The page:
Sanjuro

"Very Good"

Sanjuro Review


One of the biggest hits in Akira Kurosawa's film career was 1961's Yojimbo, the genre smasher with Toshiro Mifune's instantly legendary performance as Sanjuro, that shambling and bedraggled ronin who roams the countryside looking for food, shelter, and cash for anyone who will pay him to kill. So successful was Yojimbo that Kurosawa's studio prevailed upon him to rework a script he had been working on, turning it into a Mifune vehicle with Mifune reprising his role as Sanjuro. And within a few months it was written, shot, and in the theaters. The result of this rush job by Kurosawa was Sanjuro -- a quieter, gentler Yojimbo.

The tale involves nine straight-laced, by-the-book, narrow-mined, and lunkheaded young samurai, who want to barrel in and rescue the chamberlain of their clan, being held prisoner by the clan superintendent Kukui (Masao Shimizu). Meeting at a temple to discuss their plans, the samurai are interrupted by loud yawns from the back room. Emerging from his slumber is Sanjuro (Toshiro Mifune), and he greets the group scratching and yawning. Admonishing the group, he grumpily tells the innocents, "People aren't what they seem. Be careful. You'll never suspect who the worst are. Be careful." As if on cue, Kukui's army sneaks up on the temple, commanded by canny samurai mercenary Hanbei Muroto (Tetsuya Nakadei). Hiding the nine samurai in the temple floorboards, Sanjuro beats back Moroto's men and grumpily offers to help the boys: "I can't stand by and watch you blunder your way to your deaths." The rest of the film consists of Sanjuro maneuvering Muroto away from his armies so that Sanjuro can wipe out the bad guys in dazzling displays of swordplay, but Moroto returns to the scene.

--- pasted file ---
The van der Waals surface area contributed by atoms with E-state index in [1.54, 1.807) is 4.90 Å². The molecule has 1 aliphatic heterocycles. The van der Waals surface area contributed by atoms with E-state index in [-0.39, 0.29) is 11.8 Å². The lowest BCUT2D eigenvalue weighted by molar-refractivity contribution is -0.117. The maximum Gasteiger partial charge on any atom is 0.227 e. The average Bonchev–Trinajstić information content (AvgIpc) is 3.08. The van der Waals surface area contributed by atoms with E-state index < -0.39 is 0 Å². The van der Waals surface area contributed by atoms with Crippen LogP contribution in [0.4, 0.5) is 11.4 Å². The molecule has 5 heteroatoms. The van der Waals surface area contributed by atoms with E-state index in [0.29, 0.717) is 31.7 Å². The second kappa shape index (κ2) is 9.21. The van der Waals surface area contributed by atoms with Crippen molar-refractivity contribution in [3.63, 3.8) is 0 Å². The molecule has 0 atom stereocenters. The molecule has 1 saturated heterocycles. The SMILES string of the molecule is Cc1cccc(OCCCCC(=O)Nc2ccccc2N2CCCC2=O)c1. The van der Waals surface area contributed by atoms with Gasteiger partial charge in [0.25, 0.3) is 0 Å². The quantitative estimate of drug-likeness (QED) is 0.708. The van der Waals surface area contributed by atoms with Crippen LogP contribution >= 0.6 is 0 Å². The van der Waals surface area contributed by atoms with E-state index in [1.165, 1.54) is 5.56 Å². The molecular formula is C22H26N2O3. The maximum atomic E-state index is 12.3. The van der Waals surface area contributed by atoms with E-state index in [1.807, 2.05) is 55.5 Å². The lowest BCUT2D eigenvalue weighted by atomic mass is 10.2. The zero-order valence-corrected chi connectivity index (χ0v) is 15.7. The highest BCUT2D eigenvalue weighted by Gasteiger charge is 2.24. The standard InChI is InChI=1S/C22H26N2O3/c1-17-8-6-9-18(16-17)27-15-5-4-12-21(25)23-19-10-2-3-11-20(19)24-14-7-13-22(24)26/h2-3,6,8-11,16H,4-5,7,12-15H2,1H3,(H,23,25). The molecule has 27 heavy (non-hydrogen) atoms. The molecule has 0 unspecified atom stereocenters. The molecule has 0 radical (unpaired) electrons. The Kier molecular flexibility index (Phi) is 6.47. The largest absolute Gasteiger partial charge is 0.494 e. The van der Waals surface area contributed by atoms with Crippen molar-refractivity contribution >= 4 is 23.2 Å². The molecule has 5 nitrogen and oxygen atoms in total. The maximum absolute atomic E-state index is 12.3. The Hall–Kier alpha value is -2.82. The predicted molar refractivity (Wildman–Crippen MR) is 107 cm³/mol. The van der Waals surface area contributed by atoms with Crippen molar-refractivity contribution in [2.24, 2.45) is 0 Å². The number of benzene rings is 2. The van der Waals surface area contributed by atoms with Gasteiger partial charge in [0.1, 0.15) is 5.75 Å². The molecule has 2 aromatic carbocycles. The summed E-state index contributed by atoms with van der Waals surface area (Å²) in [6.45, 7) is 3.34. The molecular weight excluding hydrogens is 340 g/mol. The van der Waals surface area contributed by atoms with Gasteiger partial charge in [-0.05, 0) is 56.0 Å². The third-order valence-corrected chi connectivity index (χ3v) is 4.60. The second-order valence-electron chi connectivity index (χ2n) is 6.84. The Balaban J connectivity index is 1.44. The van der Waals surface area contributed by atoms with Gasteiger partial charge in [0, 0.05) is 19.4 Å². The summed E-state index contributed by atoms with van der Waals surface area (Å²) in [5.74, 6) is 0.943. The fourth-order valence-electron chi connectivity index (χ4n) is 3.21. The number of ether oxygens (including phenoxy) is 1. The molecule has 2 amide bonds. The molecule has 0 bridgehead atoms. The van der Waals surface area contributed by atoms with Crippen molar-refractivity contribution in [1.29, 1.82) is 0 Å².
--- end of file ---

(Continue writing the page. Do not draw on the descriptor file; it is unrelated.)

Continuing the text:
Sanjuro is very much the refashioned film that seeks to become the first sequel among many by softening and sweetening the atmosphere and characters of Yojimbo into formula. The mood is certainly different in Sanjuro. Wherein Yojimbo the tone is dark, bleak, and apocalyptic with howling winds and raging dusk, in Sanjuro, the film takes place in the blinding sunlight with a jokey, lighthearted tone and the sounds of babbling brooks and chirping nightingales replacing Yojimbo's raging end-of-the-world ambience. But Kurosawa is too smart and radical of a director to jump into the formula ocean over his head, and he plays off audience expectations. Kurosawa has Sanjuro continually sneer at the group of proper samurai and their bushid? code of honor and builds up to a big battle scene at the end only to have the swords come out to hack down camellias in a garden.

Stylistically, Sanjuro is a textbook on widescreen composition. Each shot is composed with an eye to character relationships and visual storytelling. Sanjuro is always creatively grouped in the compositions horizontally or vertically opposed to the nine samurai. (The film's biggest laugh comes when Sanjuro sneaks around to the right side of the frame and the nine samurai follow in a line obediently behind him trailing to frame left and Sanjuro cracks, "We can't move like a centipede!") And in one terrific shot, Sanjuro comes calling on Moroto, and the widescreen lens follows Sanjuro back and then tracks down to ground level as Mikune backs up into the camera as a parade of samurai pass by -- but all that is seen in the frame is the tops of their swords and a large, imposing fortress gate.